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Tougher rules for farms

To fight runoff pollution, state water board orders self-policing groups to name members

This article appeared in the Sacramento Bee on June 23, 2006

By Jim Downing, Bee Staff Writer

Water-quality enforcers acted Thursday to ensure the state will be able to identify farmers who discharge water into Central Valley streams, saying a network of voluntary coalitions was not adequately reporting membership or pollution data.

The action by the Central Valley Regional Water Quality Control Board significantly strengthens a program intended to reduce the amount of pesticide, fertilizer, and other potentially harmful chemicals that eventually flow into the Delta from farm fields.

Farm groups decried the water board's decision, saying that it will alienate growers who have made a good-faith effort to comply with the program and make it even more difficult to punish polluters.

"They lost sight of what it takes to improve water quality in the state of California," said David Guy, who leads a coalition of Sacramento Valley farmers.

The program, adopted in 2003, required farmers to band together in self-policing "coalition groups," which were supposed to test for contamination in water running off farmland and report violations to the state.

But enforcement has been hampered by spotty reporting and low enrollment, water board staff testified Thursday. In addition, the coalitions did not allow access to their lists of members.

"We do not know which farmer is and is not in the program," said Ken Landau, the board's assistant executive director. "It is a major drain on staff time, and it severely hampers our enforcement efforts."

Consequently, on Thursday, the water board set a Dec. 31 deadline for enrollment in coalitions, and these groups, in turn, will have to identify members annually.

The penalty for not signing up for one of the coalition groups is one-on-one regulation by the state, which means that an individual farmer would bear the full cost of monitoring runoff water.

California is the first state in the nation to begin to regulate farmers as wastewater dischargers.

The state requires virtually all other businesses and cities that release wastewater to pay for tests and report the results to the state.

Environmental groups have acknowledged the program as a step in the right direction but argued Thursday that it is riddled with holes that allow polluting farmers to hide from regulators. They also faulted board staff for not enforcing the agency's own rules.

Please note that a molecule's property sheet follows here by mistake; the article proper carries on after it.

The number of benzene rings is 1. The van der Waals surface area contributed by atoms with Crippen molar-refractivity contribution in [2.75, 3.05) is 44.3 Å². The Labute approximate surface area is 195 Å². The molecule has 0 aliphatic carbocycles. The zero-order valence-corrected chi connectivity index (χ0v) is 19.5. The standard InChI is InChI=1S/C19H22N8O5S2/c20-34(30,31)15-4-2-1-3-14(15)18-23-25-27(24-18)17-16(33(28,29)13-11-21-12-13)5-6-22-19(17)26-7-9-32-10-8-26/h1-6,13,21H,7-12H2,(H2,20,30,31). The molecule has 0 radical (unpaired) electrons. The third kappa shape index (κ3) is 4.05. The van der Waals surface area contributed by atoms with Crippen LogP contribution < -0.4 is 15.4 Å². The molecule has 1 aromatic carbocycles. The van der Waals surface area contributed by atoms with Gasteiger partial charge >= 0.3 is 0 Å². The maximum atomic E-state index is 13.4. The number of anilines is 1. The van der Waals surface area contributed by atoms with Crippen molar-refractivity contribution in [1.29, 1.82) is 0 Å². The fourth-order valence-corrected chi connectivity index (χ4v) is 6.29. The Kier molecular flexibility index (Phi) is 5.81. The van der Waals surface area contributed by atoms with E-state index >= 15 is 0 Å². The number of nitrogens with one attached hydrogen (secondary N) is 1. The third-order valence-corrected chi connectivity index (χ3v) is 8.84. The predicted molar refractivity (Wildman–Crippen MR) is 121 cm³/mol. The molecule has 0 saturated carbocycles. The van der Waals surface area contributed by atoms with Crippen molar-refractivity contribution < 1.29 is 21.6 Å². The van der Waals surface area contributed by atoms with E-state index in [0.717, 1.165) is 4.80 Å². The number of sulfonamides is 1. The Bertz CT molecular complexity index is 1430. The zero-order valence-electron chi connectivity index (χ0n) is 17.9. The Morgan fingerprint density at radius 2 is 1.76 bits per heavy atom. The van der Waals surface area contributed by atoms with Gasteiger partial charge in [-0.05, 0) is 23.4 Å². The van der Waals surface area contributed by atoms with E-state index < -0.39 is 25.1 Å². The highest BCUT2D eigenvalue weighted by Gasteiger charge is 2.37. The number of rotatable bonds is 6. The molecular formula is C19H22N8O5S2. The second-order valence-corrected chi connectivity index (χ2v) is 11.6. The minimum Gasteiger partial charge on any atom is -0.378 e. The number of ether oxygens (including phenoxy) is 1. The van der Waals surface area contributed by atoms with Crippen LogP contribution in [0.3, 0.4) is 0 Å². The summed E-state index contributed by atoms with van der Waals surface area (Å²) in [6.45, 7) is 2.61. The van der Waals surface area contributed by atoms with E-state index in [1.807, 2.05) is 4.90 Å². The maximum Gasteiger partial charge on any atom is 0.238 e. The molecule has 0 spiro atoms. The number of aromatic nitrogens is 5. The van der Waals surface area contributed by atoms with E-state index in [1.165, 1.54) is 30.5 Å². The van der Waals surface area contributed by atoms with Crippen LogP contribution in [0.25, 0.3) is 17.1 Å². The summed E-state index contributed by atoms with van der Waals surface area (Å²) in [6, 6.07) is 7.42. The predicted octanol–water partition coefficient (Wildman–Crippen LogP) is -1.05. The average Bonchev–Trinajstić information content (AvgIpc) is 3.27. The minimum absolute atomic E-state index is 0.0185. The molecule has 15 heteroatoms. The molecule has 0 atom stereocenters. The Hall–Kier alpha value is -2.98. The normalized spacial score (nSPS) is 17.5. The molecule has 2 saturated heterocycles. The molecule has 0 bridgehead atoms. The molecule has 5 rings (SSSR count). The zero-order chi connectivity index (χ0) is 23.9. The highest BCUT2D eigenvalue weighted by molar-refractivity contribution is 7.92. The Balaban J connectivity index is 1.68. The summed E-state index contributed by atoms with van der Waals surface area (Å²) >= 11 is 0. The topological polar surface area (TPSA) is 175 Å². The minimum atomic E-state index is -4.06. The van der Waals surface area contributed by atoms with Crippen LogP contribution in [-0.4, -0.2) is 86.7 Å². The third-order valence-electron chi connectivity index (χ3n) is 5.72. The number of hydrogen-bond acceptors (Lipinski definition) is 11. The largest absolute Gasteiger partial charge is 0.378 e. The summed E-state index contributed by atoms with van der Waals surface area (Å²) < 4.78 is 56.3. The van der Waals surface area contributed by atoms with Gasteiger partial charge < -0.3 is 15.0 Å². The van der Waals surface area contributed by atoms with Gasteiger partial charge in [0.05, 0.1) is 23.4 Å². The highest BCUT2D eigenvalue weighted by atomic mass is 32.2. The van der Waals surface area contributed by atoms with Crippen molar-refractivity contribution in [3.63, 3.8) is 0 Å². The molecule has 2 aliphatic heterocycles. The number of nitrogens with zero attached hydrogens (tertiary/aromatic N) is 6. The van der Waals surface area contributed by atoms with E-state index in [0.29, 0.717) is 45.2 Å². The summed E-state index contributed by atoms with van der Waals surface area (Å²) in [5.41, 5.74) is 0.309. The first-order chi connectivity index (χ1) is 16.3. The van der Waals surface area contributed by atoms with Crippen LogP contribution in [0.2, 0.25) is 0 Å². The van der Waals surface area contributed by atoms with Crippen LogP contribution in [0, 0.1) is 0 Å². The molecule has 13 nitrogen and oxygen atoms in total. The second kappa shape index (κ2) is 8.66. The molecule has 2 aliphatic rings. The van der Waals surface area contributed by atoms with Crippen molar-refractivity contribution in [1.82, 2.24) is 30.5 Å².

"There's blatant noncompliance," said Bill Jennings, spokesman for a coalition of nearly 200 environmental groups that called for strengthening the program.

He noted that the board has taken only two enforcement actions - requiring farmers to change their practices - in the three years of the plan. Analyses from both farm and environmental groups report that many water samples have failed to meet state standards.

Board member Christopher Cabaldon said that the board had weakened its enforcement position in the past by trying to please both farming and environmental interests, and he called for the agency to take a firm stand on farmers who do not comply with the law.

"There's very few examples in American society where consequence-free collaboration produces improvements in the environment," he said.

"Given the level of (water-quality) impairment, significant change has got to occur."

Cabaldon's comments seemed to rally the board, which voted 5-2 in favor of the new provisions.

Pamela Creedon, executive director of the water board's staff, vowed to follow through.

"The problem (in the past) is that I don't know if that message has been loud and clear," she said. "It's loud and clear today."

The board also voiced support for extending the pollution-control program to include groundwater in addition to surface streams and rivers. That could happen as soon as 2008, when an environmental review is scheduled to be completed.

During the eight-hour public hearing Thursday, farm groups argued for the need to keep the lists of complying farmers private, although they supported providing an electronic map of the land covered by the coalition groups.

They also argued that a less aggressive approach from state regulators would pay off in the long run.

"Peer pressure is what's going to make these guys change," said Parry Klassen, who leads a coalition of farmers on the east side of the San Joaquin Valley.

By Jim Downing, Bee Staff Writer

Contact reporter Jim Downing at (916) 321-1065 or

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